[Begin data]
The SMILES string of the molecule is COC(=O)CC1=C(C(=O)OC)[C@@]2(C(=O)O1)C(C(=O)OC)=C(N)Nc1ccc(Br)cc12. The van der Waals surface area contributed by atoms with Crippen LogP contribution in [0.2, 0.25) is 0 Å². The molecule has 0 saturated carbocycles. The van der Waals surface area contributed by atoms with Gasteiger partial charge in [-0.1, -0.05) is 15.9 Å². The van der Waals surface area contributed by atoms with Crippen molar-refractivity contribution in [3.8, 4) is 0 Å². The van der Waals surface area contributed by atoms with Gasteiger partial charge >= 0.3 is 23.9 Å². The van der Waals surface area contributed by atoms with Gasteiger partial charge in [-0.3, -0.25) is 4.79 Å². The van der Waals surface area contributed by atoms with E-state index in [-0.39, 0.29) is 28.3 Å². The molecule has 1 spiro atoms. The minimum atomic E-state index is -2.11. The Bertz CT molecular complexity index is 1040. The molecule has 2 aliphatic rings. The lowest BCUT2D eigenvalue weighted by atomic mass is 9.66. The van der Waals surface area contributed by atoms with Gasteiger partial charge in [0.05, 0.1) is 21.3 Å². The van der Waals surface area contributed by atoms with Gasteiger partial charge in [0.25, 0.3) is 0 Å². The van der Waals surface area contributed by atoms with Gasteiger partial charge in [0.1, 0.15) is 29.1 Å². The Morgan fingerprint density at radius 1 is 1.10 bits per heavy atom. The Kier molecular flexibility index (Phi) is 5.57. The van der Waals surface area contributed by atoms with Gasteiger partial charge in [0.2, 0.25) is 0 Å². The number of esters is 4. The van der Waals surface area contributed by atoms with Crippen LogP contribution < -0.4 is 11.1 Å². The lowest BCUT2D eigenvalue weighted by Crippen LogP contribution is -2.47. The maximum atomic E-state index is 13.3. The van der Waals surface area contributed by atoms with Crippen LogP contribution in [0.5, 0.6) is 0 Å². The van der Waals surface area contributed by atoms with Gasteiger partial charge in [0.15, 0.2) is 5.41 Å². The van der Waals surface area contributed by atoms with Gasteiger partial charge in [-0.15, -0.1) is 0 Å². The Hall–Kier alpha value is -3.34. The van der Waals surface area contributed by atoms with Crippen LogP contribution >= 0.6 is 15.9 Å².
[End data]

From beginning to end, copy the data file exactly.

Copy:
The SMILES string of the molecule is COC(=O)CC1=C(C(=O)OC)[C@@]2(C(=O)O1)C(C(=O)OC)=C(N)Nc1ccc(Br)cc12. The van der Waals surface area contributed by atoms with Crippen LogP contribution in [0.2, 0.25) is 0 Å². The molecule has 0 saturated carbocycles. The van der Waals surface area contributed by atoms with Gasteiger partial charge in [-0.1, -0.05) is 15.9 Å². The van der Waals surface area contributed by atoms with Crippen molar-refractivity contribution in [3.8, 4) is 0 Å². The van der Waals surface area contributed by atoms with Gasteiger partial charge >= 0.3 is 23.9 Å². The van der Waals surface area contributed by atoms with Gasteiger partial charge in [-0.3, -0.25) is 4.79 Å². The van der Waals surface area contributed by atoms with E-state index in [-0.39, 0.29) is 28.3 Å². The molecule has 1 spiro atoms. The minimum atomic E-state index is -2.11. The Bertz CT molecular complexity index is 1040. The molecule has 2 aliphatic rings. The lowest BCUT2D eigenvalue weighted by atomic mass is 9.66. The van der Waals surface area contributed by atoms with Gasteiger partial charge in [0.05, 0.1) is 21.3 Å². The van der Waals surface area contributed by atoms with Gasteiger partial charge in [0.25, 0.3) is 0 Å². The van der Waals surface area contributed by atoms with Gasteiger partial charge in [0.1, 0.15) is 29.1 Å². The Morgan fingerprint density at radius 1 is 1.10 bits per heavy atom. The Kier molecular flexibility index (Phi) is 5.57. The van der Waals surface area contributed by atoms with Gasteiger partial charge in [0.2, 0.25) is 0 Å². The number of esters is 4. The van der Waals surface area contributed by atoms with Crippen LogP contribution < -0.4 is 11.1 Å². The lowest BCUT2D eigenvalue weighted by Crippen LogP contribution is -2.47. The maximum atomic E-state index is 13.3. The van der Waals surface area contributed by atoms with Crippen LogP contribution in [0.5, 0.6) is 0 Å². The van der Waals surface area contributed by atoms with Gasteiger partial charge in [0.15, 0.2) is 5.41 Å². The van der Waals surface area contributed by atoms with Gasteiger partial charge in [-0.15, -0.1) is 0 Å². The Hall–Kier alpha value is -3.34. The van der Waals surface area contributed by atoms with Crippen LogP contribution >= 0.6 is 15.9 Å².